If you want to stream music while tracking an extended outdoor workout, you'll probably want to bring your iPhone in tow with your new Apple Watch Series 3, as the latest watchOS 4.1 update offers just three hours of uptime while streaming music and using GPS.
New Apple Watch battery test data published to Apple's website after the release of watchOS 4.1 on Tuesday gives more insight into how streaming music over LTE, a capability enabled by the latest software, affects battery life.
Specifically, Apple advertises that athletes engaging in an outdoor workout while streaming audio over LTE and using GPS can expect up to 3 hours of usage before the battery will run out.
An extra hour can be eked out of the Series 3 if users load music directly onto the watch and don't stream it over LTE. And disabling LTE entirely — which would disable notifications, alerts and Siri support — helps push the battery life with just GPS, heart rate and onboard audio to 5 hours.
3 hours may not be enough for common extended workouts
Considering that the average marathon finishing time for men in the U.S. is 4 hours and 20 minutes, while the median time for women is 4 hours and 45 minutes, marathon runners may find other, more fitness-specific wearables are better suited for such extended workouts. Or they could just bring their iPhone in tow.
Even half-marathon runners will probably want to at least bring their iPhone along with their Apple Watch. Consider that the average running time for both men and women is over 2 hours, cutting it close to the advertised 3-hour limit.
The time limit will also be a problem for triathletes, as triathlon finish times are also usually longer than 4 hours.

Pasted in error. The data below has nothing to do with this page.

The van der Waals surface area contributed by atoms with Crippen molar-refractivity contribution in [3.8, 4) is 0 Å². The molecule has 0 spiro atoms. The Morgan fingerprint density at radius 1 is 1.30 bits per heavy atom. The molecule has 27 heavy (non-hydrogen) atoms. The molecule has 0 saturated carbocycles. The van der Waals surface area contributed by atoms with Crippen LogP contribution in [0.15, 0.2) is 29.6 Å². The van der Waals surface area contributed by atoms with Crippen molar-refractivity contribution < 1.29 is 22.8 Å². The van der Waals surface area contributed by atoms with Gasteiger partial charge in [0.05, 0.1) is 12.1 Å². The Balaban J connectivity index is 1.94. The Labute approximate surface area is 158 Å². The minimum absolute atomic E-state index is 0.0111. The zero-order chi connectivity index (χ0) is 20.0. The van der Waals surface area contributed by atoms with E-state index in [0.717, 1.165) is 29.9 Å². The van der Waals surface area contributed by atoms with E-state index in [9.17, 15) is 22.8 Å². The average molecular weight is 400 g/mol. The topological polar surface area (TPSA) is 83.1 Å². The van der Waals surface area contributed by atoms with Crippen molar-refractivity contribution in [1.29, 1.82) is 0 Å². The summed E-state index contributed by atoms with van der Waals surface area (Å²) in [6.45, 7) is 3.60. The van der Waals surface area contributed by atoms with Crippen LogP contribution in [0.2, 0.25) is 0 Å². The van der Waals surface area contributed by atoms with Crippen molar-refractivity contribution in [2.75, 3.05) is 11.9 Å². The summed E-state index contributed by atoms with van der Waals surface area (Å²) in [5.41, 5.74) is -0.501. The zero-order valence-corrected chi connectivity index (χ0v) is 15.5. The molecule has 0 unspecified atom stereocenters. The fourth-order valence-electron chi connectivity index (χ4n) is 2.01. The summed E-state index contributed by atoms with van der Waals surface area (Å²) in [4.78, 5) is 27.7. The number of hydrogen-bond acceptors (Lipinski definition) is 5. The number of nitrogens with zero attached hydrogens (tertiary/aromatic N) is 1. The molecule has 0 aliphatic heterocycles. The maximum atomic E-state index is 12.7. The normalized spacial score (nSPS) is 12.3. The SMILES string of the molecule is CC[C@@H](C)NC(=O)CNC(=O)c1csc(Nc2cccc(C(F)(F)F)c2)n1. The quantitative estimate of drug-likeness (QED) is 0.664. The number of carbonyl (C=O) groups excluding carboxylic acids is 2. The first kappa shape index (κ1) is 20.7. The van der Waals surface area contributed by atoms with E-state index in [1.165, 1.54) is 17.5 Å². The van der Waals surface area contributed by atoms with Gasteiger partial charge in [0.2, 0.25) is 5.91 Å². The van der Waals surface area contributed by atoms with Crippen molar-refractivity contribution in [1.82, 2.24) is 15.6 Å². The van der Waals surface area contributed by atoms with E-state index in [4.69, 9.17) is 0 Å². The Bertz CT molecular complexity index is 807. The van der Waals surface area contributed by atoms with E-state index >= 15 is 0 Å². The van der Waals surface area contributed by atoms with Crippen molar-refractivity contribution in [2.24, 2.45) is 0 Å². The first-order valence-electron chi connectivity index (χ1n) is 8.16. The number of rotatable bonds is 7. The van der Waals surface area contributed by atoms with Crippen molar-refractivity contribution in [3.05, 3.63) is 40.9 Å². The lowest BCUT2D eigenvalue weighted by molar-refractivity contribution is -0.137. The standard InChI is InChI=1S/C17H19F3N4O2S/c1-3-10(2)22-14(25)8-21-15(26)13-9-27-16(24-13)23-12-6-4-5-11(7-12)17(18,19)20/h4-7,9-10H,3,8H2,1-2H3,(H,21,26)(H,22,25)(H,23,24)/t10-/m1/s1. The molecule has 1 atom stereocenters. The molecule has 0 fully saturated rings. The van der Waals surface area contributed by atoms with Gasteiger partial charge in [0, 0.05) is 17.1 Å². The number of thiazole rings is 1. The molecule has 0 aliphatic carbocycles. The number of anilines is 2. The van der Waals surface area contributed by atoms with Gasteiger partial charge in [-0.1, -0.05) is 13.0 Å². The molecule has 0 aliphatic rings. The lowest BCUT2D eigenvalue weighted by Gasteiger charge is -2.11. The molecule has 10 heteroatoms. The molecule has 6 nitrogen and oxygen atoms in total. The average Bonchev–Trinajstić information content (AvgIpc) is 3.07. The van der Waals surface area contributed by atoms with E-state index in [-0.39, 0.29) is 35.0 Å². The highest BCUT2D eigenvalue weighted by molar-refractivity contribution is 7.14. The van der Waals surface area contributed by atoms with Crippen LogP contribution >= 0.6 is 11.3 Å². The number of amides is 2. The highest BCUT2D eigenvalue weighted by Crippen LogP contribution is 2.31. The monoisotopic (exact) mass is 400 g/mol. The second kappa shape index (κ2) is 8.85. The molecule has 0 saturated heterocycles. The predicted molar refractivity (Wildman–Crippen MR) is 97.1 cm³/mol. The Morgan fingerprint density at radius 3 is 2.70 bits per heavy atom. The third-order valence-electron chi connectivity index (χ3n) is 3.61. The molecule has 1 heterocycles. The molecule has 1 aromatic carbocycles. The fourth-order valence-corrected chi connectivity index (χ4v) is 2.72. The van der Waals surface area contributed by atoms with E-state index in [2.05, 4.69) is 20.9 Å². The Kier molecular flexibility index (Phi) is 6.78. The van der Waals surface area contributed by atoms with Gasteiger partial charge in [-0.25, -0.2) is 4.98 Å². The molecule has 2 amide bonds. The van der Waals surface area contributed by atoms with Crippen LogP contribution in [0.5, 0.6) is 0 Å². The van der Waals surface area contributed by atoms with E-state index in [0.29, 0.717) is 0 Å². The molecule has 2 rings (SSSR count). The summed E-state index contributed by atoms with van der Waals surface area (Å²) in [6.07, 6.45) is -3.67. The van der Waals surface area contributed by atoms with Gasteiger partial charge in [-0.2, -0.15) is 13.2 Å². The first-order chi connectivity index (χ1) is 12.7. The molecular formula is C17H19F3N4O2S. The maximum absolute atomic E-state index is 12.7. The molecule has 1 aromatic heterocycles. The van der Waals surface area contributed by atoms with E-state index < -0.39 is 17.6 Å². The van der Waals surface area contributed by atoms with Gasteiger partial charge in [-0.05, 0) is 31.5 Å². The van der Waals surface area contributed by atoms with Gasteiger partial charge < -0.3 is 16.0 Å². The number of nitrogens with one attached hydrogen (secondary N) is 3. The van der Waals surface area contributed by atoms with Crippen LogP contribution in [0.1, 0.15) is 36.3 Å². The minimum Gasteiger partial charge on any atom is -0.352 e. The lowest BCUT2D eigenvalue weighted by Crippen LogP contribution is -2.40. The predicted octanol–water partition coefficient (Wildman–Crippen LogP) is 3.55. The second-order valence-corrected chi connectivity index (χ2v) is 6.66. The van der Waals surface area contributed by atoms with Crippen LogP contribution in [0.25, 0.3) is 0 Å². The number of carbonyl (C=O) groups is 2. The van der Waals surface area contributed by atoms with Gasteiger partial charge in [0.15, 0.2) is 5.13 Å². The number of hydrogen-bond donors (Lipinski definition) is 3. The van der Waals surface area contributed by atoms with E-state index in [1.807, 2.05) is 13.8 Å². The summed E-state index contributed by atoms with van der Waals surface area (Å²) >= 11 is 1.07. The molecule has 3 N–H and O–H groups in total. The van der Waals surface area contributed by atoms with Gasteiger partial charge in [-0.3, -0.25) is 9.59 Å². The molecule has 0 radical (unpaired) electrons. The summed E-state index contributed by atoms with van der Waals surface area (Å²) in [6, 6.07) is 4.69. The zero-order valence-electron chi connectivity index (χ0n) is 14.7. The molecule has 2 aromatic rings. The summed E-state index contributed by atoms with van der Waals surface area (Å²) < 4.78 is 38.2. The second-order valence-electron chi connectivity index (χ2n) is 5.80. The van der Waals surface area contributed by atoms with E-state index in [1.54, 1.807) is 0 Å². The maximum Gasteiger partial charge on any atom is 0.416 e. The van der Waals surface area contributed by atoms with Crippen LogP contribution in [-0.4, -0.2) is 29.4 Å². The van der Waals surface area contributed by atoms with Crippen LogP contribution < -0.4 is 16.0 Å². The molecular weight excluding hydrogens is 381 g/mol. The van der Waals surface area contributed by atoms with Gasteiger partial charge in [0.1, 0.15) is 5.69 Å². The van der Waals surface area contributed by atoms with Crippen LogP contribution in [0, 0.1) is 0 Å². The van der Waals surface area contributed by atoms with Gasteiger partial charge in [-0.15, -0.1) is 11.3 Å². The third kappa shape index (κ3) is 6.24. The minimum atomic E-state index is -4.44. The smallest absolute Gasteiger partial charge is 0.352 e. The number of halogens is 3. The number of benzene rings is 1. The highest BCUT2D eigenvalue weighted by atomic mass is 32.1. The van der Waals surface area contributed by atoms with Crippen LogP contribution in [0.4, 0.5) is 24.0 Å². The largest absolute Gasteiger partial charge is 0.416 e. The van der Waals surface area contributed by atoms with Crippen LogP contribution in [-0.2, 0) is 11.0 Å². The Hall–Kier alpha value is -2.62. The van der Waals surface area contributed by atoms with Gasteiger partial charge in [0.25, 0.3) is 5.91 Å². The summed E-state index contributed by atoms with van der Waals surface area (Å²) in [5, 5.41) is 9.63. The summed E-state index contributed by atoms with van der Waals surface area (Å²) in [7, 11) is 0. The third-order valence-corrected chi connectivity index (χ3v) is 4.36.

Of course, runners have already brought phones with them on extended workouts for years. And those who want to have a watch-only tracked workout could do so without music, or alerts, if battery life is a concern.
And if you're a really, really serious marathon runner, streaming music isn't even a consideration: U.S. Track & Field rules specifically ban the use of headphones by runners competing in championships for awards, medals or prize money.
LTE and GPS are the big battery drains
Still, as Apple positions the Apple Watch Series 3 as a connected, fitness-focused wearable, knowing its limitations for serious athletes will affect potential use cases.
The one-two punch of LTE and GPS prove to be a serious drain on the Apple Watch's battery. Eliminating GPS for an indoor workout, with just onboard music and pulse tracking, boosts the uptime to 10 hours.
Similarly, streaming a playlist over LTE without GPS or fitness tracking offers 7 hours of uptime. That time is reduced to just 5 hours if the user listens to live radio.
Apple did not indicate whether using live radio instead of a playlist with GPS and LTE resulted in even less than 3 hours of use.
If a user plays music from Apple Watch storage without streaming or using GPS, the rated battery life is 10 hours.
Apple's streaming tests used the Apple Music service over LTE, and also accessed live Beats 1 broadcasts. The tests were conducted in October ahead of the release of watchOS 4.1.
Overall, the Apple Watch is rated with up to 18 hours of uptime for the average user by Apple, though actual user accounts vary wildly. Some who do not exercise with the Apple Watch and restrict it to limited use can get multiple days out of the device before needing to charge.